In the programmatic world, it should also help deliver transparency. So I was looking forward to speaking with Michael Driscoll, CEO and founder of Metamarkets, a SaaS provider of visual analytics to the online advertising industry.
Obviously, since he’s knee-deep in trillions of data points generated through programmatic exchanges, Driscoll has some thoughts on transparency. “It’s my perspective,” he tells me, “that with transparency comes accountability. There is a real need for trust in this industry.” Driscoll and I agree that the key to helping premium brands grow comfortable with programmatic buying is through transparency. And, as Driscoll is quick to point out, transparency requires analytics, along with the ability to sift and manage all the data generated through campaigns running across exchanges.
In Driscoll’s experience, transparency is a huge barrier for brands considering programmatic. Sometimes, he tells me, buyers have very simple needs. “We’ve heard from buyers who simply want visibility into how much inventory is available in a certain DMA. With our service, buyers can find that information instantly,” he says. “But with other exchanges the workflow is painfully manual. They’ll send an email to an account manager at that exchange requesting information about inventory in those DMAs. That account manager will then run a report, attach a spreadsheet, and email that spreadsheet back. That’s a workflow issue, but it’s also a transparency issue. If the information channel between buyers and what’s being sold is narrow, it creates friction. What if that buyer has another question? There’s a virtual curtain that’s between the buyer and seller that can really hamper the flow of those transactions.”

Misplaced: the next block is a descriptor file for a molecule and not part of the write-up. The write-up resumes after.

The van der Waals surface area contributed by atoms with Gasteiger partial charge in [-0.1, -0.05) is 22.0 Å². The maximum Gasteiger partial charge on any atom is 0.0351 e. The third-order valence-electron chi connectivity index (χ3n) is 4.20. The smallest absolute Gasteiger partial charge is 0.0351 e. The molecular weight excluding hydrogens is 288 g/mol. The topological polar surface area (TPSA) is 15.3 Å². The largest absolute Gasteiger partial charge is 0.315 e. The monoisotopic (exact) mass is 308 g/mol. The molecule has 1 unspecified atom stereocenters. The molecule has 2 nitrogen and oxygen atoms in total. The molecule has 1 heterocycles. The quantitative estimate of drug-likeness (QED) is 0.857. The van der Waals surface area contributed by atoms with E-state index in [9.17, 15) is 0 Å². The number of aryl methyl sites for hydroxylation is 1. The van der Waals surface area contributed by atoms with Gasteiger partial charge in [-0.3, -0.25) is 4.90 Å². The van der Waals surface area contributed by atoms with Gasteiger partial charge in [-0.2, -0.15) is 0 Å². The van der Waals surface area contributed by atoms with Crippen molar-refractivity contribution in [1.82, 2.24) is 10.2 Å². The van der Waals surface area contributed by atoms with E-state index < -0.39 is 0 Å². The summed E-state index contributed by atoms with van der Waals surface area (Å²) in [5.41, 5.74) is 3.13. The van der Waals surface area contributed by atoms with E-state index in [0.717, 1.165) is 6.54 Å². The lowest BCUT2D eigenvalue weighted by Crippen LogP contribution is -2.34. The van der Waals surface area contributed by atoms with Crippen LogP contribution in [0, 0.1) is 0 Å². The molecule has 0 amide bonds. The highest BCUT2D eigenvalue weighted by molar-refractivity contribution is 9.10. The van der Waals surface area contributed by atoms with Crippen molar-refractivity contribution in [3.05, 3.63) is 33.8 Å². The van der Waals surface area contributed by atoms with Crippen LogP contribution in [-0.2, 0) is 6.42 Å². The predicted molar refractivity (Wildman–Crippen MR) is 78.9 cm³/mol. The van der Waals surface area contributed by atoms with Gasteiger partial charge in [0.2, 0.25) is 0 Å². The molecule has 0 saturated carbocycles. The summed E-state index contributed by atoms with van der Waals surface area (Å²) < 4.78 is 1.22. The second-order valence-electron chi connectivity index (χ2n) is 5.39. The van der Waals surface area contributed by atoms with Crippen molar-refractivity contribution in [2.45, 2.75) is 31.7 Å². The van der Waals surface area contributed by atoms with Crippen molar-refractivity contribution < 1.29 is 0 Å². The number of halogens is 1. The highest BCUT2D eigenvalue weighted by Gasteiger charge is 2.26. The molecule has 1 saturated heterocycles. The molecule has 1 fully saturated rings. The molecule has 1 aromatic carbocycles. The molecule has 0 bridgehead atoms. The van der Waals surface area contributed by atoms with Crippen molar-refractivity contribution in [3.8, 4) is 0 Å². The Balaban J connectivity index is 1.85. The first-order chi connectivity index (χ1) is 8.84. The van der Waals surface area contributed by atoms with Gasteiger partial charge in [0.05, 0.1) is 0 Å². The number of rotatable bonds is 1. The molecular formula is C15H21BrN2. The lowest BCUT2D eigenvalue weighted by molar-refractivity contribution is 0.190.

Of course, transparency can work the opposite way, too. I’ve spoken to premium publishers whose concern was that if they went programmatic, direct buyers might find the same advertising placements for less on an exchange . These publishers were concerned that transparency on their end could lead to lost revenue.
Having experienced this viewpoint as well, Driscoll agrees that this is where private exchanges make sense. “A publisher on a private exchange would not permit inventory to be available to everyone on an open exchange. It’s available to a select set of premium advertisers only. It may be available to select advertisers at protected price points that are close to the direct channel prices.” Driscoll believes this is the right way to do it. “The advantage, of course, is in the efficiencies gained from buying programmatically versus through a sales rep.” Driscoll believes that a less preferable approach to the private exchange is for publisher to block buyers with whom they do not already have relationships in the exchange marketplaces.
Another interesting opinion Driscoll shared – so contrary to the rest of the marketplace – is that programmatic should actually cost more than buying directly.
Why? Because, apart from the efficiency, it offers greater control and better audience targeting versus using content as a proxy. “If you can hit your audience 80% percent versus 20% of the time, that should command a higher price point. Of course,” he adds, “there is some cultural shift that has to occur. Madison Avenue still associates ‘programmatic’ with ‘remnant,’ and brands are only beginning to embrace the power of a more automated, algorithmic approach to advertising.”
An additional challenge with better targeting is scalability – it’s a broader buy versus a narrower one. Driscoll wonders whether advertisers will be willing to pay a premium for quality over quantity. “And then you begin to get into issues of how we measure campaign performance,” Driscoll says, warily. “That’s a whole other can of worms. Clicks will never accurately capture the value for premium content.”Absolutely true. But that’s a conversation for another day.